“There’s nothing worse than tooth pain,” said Alan McCoy, who has worked with the Georgia Baptist Mission Board’s mobile dental clinic throughout the state for the last three years.
Wanda Buff of Forsyth agrees that dental pain makes people miserable and impacts everything in their lives. Buff works with the Circle of Care, which tries to meet many needs of the people in Monroe County, and she is also an active member of First Baptist Church Forsyth. Her contacts with people at Circle of Care, particularly the Thrift Store, made her aware that there were many people in the community suffering with dental issues who don’t have insurance or financial resources for care.
Buff said the Centennial Baptist Association worked with First Baptist Forsyth about five years ago to bring the mobile dental clinic to Forsyth and the church’s Mission Committee began the process of bringing it back in about March. On its recent visit to Forsyth it served 25-30 people.
Those people left with praise for the dentists who volunteered their time to help them and for all of the other people who worked to make their access to the dental clinic possible. The clinic in Forsyth focused on tooth extractions and fillings because those procedures let it provide the most beneficial services to the most people in the time available.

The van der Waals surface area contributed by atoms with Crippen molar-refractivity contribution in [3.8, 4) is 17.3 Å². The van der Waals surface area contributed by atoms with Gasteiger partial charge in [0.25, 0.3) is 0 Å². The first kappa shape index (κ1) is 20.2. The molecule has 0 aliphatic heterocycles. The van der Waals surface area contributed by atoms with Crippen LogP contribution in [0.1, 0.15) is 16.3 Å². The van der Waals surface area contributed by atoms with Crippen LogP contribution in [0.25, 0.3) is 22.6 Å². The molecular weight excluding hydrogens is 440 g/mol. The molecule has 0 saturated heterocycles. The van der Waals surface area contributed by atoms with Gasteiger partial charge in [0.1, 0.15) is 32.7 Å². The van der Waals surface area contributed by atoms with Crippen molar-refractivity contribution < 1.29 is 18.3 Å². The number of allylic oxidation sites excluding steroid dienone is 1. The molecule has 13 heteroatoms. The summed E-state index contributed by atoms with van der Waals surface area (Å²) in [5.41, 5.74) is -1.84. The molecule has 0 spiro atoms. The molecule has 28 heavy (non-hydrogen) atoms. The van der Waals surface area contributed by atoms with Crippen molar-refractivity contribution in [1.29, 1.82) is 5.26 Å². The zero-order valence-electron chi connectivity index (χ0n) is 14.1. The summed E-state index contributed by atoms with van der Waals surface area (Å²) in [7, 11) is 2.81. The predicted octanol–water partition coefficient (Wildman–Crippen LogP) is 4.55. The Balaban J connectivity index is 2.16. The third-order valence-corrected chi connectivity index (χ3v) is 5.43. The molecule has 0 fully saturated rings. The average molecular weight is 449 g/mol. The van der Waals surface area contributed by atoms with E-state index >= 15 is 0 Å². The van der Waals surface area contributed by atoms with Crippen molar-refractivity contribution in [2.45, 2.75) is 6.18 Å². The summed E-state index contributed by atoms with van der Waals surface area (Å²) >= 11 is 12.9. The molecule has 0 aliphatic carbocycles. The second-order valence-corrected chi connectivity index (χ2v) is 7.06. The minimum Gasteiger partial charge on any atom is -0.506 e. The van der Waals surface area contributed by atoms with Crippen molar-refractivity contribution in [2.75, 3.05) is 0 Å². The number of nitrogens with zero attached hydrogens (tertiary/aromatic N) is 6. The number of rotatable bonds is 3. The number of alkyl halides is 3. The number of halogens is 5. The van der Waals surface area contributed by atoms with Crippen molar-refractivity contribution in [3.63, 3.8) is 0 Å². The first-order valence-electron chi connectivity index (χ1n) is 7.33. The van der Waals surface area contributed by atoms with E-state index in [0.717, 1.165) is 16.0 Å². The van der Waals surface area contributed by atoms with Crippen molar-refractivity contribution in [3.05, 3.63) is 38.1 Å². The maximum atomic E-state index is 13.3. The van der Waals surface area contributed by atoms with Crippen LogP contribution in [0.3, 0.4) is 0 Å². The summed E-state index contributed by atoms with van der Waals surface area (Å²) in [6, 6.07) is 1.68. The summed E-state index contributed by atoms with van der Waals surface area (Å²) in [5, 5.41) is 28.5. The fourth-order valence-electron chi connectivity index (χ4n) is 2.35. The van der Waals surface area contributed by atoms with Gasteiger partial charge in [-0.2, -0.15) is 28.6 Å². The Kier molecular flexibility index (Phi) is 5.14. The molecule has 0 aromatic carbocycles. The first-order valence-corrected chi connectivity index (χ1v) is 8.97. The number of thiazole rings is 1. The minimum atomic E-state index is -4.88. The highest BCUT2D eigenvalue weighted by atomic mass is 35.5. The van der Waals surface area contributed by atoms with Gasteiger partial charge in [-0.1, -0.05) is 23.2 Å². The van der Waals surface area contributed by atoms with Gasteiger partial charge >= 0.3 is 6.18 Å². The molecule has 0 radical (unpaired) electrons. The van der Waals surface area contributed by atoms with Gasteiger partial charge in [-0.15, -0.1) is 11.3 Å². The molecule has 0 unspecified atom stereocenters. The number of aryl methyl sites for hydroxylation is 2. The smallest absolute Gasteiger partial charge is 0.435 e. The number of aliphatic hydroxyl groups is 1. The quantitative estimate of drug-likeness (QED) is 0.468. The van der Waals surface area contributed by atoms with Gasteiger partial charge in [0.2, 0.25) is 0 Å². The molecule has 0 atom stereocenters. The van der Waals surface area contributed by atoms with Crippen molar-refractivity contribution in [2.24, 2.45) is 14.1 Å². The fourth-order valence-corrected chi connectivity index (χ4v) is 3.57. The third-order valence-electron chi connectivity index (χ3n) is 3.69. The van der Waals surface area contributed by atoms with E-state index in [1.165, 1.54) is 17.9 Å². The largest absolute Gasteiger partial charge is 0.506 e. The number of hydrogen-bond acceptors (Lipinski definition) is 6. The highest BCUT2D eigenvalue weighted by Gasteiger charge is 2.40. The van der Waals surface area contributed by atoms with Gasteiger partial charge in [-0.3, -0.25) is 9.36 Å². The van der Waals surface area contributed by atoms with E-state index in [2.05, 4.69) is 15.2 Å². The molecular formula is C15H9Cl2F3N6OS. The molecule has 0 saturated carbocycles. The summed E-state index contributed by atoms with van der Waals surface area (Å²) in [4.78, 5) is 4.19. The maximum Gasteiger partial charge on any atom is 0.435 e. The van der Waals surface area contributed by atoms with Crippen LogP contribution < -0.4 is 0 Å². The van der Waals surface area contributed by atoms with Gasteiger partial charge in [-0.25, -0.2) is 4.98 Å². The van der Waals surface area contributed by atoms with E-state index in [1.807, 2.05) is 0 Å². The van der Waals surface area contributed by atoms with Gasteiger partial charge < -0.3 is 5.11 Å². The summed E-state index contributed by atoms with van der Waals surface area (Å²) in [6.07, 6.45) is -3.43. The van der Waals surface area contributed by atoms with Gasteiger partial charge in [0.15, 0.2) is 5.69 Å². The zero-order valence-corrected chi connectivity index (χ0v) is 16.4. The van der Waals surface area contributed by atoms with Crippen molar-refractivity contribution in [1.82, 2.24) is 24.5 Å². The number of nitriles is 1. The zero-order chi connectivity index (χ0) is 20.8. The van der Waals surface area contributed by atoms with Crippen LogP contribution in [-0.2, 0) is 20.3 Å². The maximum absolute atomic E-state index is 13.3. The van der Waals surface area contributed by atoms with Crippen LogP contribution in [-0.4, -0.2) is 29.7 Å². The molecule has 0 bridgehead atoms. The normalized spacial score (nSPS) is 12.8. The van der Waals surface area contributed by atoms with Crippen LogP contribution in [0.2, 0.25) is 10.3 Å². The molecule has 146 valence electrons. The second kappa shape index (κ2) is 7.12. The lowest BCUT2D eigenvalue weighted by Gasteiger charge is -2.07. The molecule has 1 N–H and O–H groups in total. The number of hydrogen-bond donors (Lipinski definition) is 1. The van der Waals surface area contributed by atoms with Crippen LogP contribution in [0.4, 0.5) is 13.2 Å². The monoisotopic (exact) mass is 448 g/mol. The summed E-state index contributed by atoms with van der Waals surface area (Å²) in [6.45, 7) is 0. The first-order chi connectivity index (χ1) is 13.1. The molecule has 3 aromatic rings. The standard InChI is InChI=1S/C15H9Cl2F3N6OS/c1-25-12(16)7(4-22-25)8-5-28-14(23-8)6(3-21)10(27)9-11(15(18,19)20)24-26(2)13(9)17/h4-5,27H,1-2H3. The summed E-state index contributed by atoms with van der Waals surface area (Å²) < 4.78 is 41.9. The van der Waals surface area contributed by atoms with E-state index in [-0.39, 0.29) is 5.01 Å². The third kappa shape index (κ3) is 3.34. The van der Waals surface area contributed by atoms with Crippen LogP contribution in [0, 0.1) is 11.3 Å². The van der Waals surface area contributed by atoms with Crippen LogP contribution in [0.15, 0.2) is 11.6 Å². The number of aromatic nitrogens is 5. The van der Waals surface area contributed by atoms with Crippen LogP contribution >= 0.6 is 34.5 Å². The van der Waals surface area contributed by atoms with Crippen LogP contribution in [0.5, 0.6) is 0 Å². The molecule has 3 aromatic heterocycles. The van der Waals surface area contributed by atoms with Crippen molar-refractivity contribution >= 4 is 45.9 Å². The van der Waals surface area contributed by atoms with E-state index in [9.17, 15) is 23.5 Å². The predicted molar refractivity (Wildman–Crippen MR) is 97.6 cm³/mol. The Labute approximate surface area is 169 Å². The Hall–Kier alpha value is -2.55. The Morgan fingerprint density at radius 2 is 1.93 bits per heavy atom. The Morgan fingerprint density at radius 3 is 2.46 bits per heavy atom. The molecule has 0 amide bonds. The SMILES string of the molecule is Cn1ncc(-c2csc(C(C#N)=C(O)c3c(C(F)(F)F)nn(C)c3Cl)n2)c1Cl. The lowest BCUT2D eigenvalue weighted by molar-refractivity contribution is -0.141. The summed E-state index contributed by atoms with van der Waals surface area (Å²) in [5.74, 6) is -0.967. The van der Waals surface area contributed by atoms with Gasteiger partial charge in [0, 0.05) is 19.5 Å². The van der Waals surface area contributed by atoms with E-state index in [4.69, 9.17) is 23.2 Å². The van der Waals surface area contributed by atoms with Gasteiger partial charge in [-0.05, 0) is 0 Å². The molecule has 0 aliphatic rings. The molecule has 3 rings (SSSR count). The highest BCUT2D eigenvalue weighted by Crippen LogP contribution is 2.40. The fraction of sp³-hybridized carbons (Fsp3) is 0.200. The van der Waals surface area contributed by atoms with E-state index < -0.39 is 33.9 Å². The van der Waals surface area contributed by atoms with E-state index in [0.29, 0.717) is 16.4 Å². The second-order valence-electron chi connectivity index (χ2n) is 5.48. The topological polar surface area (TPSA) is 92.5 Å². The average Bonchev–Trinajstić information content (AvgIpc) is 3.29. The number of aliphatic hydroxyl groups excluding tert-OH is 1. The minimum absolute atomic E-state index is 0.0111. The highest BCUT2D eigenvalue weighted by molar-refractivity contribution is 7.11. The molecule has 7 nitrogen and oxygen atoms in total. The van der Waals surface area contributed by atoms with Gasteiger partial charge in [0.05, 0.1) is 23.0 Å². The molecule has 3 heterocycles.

Patients were screened on the day before to keep the clinic running as smoothly and quickly as possible. Reportedly the clinics have performed more than 20,000 procedures in the last three years.
The mobile dental clinic seeks the services of local dentists. Dr. Clell Morris of Forsyth donated his skills. Dr. Deck Neisler also volunteered in Forsyth. Neisler’s dental practice is in Athens, but he has deep roots in Monroe County, where his father served as veterinarian for many years.
Neisler said he was baptized and married at First Baptist Forsyth, with his father-in-law, long time pastor and dean at Tift College I.W. Bowen, performing the wedding ceremony. He has many stories to share about growing up as the son of the local veterinarian.
Local dentists Dr. Deena Holliman Smith and Dr. Stan Hickman had previous commitments that kept them from working at the clinic but donated dental supplies.
There were also two dental hygienists volunteering their services, including Myra Gill, who has worked with the mobile dental clinic for about 12 years. John Paul Hasik was the driver for the big dental bus, but he also greeted each patient and helped the other volunteers in various ways.
It truly took a team to coordinate the mobile dental clinic’s visit, and Kim Pitman of First Baptist took the lead in making sure everything was covered. Local nurses volunteered to check blood pressure before the patients saw the dentist. Volunteers helped complete all of the required paperwork before and after the visit, from screenings to follow-ups, and they were ready with words of encouragement or to hold a patient’s hand if needed.
There were signs and greeters directing patients and a comfortable place inside the church for them to wait. Members of the Mission Committee provided breakfast and lunch for the volunteers.